The U.S. Department of Justice has ordered Florida to stop its efforts to purge voters from their voting rolls. The attempts to stop people in Florida from voting is illegal, since it violates multiple federal laws.
“In Florida, where a few hundred votes can determine a presidential election, Republicans have never stopped searching for new ways to keep ballots out of the hands of minorities and poor people, groups that tend to vote Democratic. They have cut back on early voting, tried to stamp out registration drives, and imposed onerous identification requirements,” according to the New York Times.
Now Florida is responsible for violating federal laws with voter purge efforts. The removal of voters less than 90 days before an election is illegal. August primaries fall within that deadline. The second violation comes from Gov. Scott’s omission to get approval for the list he is using, to make sure it is not discriminatory in nature. Since approximately 60 percent of the names on Scott’s purge list are Hispanics, there is evidence to suggest that specific groups are being singled-out for voting purge.
The first round of letters sent out to registered voters contained hundreds of errors. Citizens who were told they had 30 days to prove they were eligible to vote were in fact, U.S. citizens being wrongly removed from voting rolls.
Some of the efforts to stop the voter purge is coming from inside Florida, from local election supervisors.
"It's illegal under federal law and I'm going to follow the law," said Leon County Supervisor of Elections, Ion Sancho.
Since local election officials knew the voter purge was illegal, it raises questions as to how Gov. Scott could claim that he was also not aware of Florida’s illegal efforts.
Florida has a poor history of protecting voting rights under Republican Governors. In 2000, former Republican Gov. suspected of voter roll tampering, in order to help his brother, , win the presidential race. After thousands of people were either blocked from voting or had their votes discounted, the governor’s brother won the state and the White House by approximately 600 votes.was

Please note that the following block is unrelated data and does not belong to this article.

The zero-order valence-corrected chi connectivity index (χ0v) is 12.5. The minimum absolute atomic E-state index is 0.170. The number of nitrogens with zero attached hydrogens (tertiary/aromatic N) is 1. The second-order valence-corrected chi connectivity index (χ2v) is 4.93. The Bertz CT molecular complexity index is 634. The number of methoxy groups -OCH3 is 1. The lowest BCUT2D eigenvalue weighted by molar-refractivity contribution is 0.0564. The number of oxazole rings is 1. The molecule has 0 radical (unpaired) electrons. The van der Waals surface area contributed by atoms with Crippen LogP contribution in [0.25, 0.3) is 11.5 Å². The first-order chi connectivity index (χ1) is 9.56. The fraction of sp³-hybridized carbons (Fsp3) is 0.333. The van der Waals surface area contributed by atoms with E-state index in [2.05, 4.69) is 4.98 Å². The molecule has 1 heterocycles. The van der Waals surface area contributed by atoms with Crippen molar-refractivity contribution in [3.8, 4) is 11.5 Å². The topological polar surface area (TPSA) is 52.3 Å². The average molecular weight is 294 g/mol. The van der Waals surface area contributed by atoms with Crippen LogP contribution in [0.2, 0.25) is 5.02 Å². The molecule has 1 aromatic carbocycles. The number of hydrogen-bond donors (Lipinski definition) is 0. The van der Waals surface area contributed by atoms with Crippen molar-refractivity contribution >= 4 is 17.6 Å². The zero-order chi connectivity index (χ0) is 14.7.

According to many electoral college projections, Republican candidatecannot reach the required number of electoral votes to win the 2012 presidential election without winning the 29 at stake in Florida. It takes 270 electoral votes to win the presidency.
The voter roll purge in Florida appears to some to be an attempt by Republicans to steal the election through illegal and unethical means. The positions of Republican candidates and ideology of the Republican Party is not popular enough to win an election without tampering with votes.
Claims of voter fraud have been used by Republican legislatures to change voting rights laws in more than 30 states over the past 2 years. However, there is no evidence to suggest that voter fraud is a problem.
“You have a better chance of being hit by lightning than discovering an incident of polling place fraud,” according to US News.
The Brennan Center cited a study conducted under the George W. Bush Administration. “Because voter fraud is essentially irrational, it is not surprising that no credible evidence suggests a voter fraud epidemic."
"There is no documented wave or trend of individuals voting multiple times, voting as someone else, or voting despite knowing that they are ineligible. Indeed, evidence from the microscopically scrutinized 2004 gubernatorial election in Washington State actually reveals just the opposite: though voter fraud does happen, it happens approximately 0.0009% of the time. The similarly closely-analyzed 2004 election in Ohio revealed a voter fraud rate of 0.00004%.”
Therefore, the argument of voter fraud appears to be an unsubstantiated creation of the Republican Party, which is using it as an excuse to cheat, because they lack confidence in their abilities to win an election by playing fair and letting all eligible Americans vote.
Florida Governor Rick Scott is no stranger to criminal activity.
In 1997, whistleblowers said Scott was "lying when he says he did not know about fraud in his former company, the Columbia/HCA hospital chain. In July 1997, FBI agents raided Columbia/HCA accounting offices in seven states, including Florida. Within days, Columbia’s board of directors ousted Scott."
Scott paid millions in Medicare fraud fines, and was still elected governor of Florida in 2010.